2010 Google Algorithm Updates

May 2010 May Day Update

Long-tail keywords were the primary target of the May Day Google algorithm upgrade. The modifications were made between April 28 and May 3, which resulted in the name “May Day.” With this, Google aimed to make it easier for people to find high-quality websites that linked to specific long-tail queries.

June 2010 Caffeine Google Update

In order to completely rejuvenate Google’s index, a substantial update known as the Caffeine Update was introduced in June of 2010. Google confirmed that the rebuilt index produced relevant search results that were 50 percent more recent than the old index.

December 2010 Negative Reviews

The eCommerce website DecorMyEyes used an intriguing strategy, which The New York Times revealed. Based on these unfavorable ratings, the website rose in the SERPs. Google modified its algorithm after learning about it, focusing on websites employing similar techniques.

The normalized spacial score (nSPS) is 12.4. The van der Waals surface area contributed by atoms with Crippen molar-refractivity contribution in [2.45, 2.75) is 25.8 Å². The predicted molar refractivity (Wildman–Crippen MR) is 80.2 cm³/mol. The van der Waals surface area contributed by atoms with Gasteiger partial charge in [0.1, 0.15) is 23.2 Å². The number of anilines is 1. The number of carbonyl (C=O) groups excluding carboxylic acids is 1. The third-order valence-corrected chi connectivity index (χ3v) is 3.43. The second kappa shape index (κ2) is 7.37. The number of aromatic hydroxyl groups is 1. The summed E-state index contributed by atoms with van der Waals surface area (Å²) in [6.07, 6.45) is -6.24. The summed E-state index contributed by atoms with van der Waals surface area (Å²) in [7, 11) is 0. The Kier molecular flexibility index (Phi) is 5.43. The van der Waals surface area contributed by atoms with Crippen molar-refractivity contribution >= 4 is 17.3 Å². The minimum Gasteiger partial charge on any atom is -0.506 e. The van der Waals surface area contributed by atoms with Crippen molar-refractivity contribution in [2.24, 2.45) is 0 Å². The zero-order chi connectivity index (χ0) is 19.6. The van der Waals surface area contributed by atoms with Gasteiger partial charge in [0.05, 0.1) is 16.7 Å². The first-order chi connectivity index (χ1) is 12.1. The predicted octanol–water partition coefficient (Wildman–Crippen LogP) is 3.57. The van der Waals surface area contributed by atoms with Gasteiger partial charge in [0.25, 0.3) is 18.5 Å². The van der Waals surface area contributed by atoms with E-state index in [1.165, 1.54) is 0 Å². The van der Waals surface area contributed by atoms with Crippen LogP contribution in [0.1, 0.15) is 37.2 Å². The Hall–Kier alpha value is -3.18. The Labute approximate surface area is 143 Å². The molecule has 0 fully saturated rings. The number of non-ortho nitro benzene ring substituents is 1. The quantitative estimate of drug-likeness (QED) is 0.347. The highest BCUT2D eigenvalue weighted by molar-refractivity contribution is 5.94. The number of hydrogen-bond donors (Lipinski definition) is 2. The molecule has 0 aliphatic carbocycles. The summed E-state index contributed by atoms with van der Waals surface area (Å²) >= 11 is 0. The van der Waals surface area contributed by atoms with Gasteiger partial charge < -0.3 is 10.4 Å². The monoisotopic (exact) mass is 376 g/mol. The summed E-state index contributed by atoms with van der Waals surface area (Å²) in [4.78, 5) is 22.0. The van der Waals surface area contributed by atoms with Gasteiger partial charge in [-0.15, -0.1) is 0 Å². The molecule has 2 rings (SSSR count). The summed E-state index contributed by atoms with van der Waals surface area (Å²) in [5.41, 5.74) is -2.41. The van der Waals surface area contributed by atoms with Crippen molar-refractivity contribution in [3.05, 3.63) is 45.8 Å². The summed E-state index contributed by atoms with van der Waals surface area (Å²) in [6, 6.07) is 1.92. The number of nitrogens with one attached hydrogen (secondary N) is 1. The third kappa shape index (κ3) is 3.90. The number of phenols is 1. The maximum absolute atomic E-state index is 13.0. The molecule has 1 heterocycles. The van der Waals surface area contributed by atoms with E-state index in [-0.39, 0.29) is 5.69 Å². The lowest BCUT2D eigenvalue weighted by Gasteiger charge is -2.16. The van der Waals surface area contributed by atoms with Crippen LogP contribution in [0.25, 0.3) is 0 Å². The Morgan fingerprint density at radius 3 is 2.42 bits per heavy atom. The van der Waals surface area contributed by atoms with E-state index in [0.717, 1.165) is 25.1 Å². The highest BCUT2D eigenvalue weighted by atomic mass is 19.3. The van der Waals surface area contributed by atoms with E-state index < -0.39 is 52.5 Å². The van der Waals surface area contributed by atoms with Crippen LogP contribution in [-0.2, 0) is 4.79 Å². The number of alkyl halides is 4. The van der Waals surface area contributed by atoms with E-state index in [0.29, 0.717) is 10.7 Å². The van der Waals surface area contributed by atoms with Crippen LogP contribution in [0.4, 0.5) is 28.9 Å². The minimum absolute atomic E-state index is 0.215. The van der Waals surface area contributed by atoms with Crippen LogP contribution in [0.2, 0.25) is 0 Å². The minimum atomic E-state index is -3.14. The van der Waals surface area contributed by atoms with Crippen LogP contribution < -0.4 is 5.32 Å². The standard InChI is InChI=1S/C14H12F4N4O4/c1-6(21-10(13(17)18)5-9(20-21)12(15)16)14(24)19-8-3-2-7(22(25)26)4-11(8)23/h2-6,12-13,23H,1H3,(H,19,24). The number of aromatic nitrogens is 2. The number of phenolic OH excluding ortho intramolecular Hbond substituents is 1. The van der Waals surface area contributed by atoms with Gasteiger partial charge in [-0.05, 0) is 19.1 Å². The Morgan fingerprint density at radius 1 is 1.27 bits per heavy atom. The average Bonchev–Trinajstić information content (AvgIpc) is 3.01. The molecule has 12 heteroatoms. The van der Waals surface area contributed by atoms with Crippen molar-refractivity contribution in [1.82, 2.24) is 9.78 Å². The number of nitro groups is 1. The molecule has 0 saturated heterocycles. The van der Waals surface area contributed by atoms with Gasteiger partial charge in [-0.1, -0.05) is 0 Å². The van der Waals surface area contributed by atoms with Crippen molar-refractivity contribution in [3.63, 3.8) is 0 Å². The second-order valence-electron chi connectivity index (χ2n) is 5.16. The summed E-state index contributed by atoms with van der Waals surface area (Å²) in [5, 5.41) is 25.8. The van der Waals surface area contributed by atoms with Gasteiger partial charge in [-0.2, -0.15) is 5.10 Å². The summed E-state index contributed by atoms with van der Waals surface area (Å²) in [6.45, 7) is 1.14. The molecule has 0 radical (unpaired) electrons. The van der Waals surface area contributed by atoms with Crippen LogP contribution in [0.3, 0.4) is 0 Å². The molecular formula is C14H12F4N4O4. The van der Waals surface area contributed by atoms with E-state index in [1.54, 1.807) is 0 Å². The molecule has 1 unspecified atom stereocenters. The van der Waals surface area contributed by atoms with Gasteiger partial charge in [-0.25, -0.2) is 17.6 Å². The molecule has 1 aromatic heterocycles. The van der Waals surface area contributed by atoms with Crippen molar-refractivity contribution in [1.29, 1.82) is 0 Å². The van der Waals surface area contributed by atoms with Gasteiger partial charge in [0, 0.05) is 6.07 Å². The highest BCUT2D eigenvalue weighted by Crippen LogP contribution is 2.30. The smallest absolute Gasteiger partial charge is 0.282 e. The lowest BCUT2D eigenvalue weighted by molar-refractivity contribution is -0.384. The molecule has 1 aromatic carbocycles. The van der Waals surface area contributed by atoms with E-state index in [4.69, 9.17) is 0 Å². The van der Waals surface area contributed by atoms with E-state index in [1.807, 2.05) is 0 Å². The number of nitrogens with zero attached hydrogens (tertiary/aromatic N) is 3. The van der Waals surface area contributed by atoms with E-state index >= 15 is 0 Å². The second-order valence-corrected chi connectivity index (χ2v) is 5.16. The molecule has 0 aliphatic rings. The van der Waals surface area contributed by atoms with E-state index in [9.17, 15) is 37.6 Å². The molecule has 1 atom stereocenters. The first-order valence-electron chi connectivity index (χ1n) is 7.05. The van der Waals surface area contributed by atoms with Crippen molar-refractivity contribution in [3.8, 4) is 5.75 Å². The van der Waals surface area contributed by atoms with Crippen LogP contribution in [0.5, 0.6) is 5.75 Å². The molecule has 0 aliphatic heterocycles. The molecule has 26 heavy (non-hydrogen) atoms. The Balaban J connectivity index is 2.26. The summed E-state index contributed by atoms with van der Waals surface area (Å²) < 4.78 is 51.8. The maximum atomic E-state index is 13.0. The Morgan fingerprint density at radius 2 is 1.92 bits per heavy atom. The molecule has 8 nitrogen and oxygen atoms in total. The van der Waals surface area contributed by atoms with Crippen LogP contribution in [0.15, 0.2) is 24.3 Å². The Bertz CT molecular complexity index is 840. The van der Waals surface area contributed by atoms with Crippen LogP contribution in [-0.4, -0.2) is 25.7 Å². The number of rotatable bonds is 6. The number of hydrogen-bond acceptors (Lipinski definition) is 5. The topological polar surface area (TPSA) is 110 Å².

2011 Google Algorithm Updates

February 2011 Panda Update

Its Panda Update was a major Google algorithm update, and although it first debuted in 2011, there have subsequently been more updates. This algorithm upgrade placed a lot more emphasis on websites that offer users high-quality content. Moreover, the purpose of the search filter was to promote high-quality sites and devalue low-quality ones. Websites with low-quality material, also known as thin sites, were those with few sentences, little to no substantial substance, and a general lack of detailed information.